Marilyn June Coffey
Great Plains Storyteller
National prize-winning and internationally published author Marilyn June Coffey is a plucky writer.That was evident in 1973 when Marcella, her coming-of-age novel, broke a world record. It became the first novel written in English that used female masturbation for its main theme.
Feminists lauded Marcella. Ms. published a chapter. Gloria Steinem called the novel “an important part of the truth telling by and for women.” Alix Kates Shulman wrote, in New York Times Book Review: “Coffey skillfully weaves together the religious, sexual and musical themes that comprise the trinity of Marcella's obsession.”
When Marilyn turned to poetry, she won a national Pushcart Prize for her poem, “Pricksong,” in 1976. Pricksong originally meant written, or pricked, music, but the feisty poet gave it a modern twist. Los Angeles Times called “Pricksong” a “wry poem about an obscene houseplant.” Newsweek called it “surreal.”
But it took a flask of brandy to spur Marilyn to read her poetry to a New York audience. Later, she hired a reading coach. Her delivery, now brandy-less, improved. Stouthearted Coffey became an active, and popular, reader and storyteller who presented to 150 groups in twelve states, from Maine to Texas.
Asked where she got her spunky spirit, Marilyn replied, “My dad. He had the guts to tangle with Teamster Jimmy Hoffa and his thugs.” Coffey described that in her Great Plains Patchwork. She enlarged the story in her father-daughter memoir, I Watched My Dad Beat Jimmy Hoffa.
“I modeled myself on Dad in 1956, when I refused to wear the required rubber girdle that my sorority considered de rigueur. The sorority booted me out, the first such case at the university.”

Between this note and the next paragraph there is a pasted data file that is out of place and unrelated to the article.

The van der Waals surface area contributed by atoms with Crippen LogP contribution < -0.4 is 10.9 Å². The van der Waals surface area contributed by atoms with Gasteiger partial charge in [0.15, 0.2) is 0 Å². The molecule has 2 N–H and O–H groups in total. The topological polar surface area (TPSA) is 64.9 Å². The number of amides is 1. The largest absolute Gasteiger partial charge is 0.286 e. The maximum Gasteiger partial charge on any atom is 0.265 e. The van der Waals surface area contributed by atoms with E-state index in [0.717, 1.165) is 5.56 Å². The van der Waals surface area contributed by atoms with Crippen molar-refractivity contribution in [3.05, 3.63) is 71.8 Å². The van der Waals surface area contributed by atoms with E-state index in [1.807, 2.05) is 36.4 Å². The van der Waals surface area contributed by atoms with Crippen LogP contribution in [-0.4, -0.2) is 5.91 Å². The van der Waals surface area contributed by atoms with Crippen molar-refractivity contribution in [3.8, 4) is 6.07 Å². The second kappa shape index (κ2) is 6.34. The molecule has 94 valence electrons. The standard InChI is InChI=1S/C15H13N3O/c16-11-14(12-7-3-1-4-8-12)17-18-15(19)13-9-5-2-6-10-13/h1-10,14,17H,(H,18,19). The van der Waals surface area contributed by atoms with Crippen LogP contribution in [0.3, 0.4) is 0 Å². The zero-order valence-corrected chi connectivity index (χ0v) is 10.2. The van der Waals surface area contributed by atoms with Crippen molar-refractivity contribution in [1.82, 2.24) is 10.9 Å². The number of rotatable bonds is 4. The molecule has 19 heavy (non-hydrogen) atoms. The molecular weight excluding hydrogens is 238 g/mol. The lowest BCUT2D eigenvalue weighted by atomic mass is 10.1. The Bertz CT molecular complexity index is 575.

After she graduated from the University of Nebraska in 1959, she devoured Jack Kerouac’s On the Road, quit her job and hit the road herself. Venturesome Marilyn went to Denver, St. Louis, crossed the southwest states to San Diego, San Francisco, Portland, and finally New York City where she lived for some thirty years.
In New York, Marilyn worked as a temporary writing teacher at Pratt Institute in Brooklyn, in an era where the school never hired female English teachers full-time. That changed, but only through litigation. Resolute Coffey received a full-time job at Pratt as part of a class-action suit; four years later she sued again, successfully, for tenure.
Retired, Marilyn lived in Omaha with Jack Loscutoff, also a writer. The two exchanged spicy poems about “Elder Copulation,” as he called it. When Jack died, Marilyn told their story in a book, JackJack & JuneBug. To honor Jack, Marilyn published two of his books—his memoir, Aunt Gussie’s Socks, and his short stories, A Line of Shorts.
Marilyn continues to write her intermittent newsletter, a JoLt of CoFFeY. Her current book, Thieves, Rascals & Sore Losers, is a sassy history of the dirty deals rampant from 1853 to 1884 as Nebraska was settled. Its oodles of unscrupulous characters include U.S. presidents, governors, generals, judges, Native Americans, and homesteaders.
Her Mail-Order Kid, a biography, tells the story of a three-year-old orphan train rider transplanted from a New York orphanage to an abusive Volga German home in Kansas. Teresa was part of a movement from 1854 to 1929 that relocated up to 400,000 children from East Coast cities to farm families over most of the United States. Mail-Order Kid, an Amazon best seller, won a President’s Award from the National Orphan Train Complex.
These days, Marilyn likes to relate the stories of her writing life to nonprofit and other groups. She tells audiences why Good Housekeeping fired her, why winning a short story contest made her dump her college sweetheart, and how she happened to shake Robert Kennedy’s hand.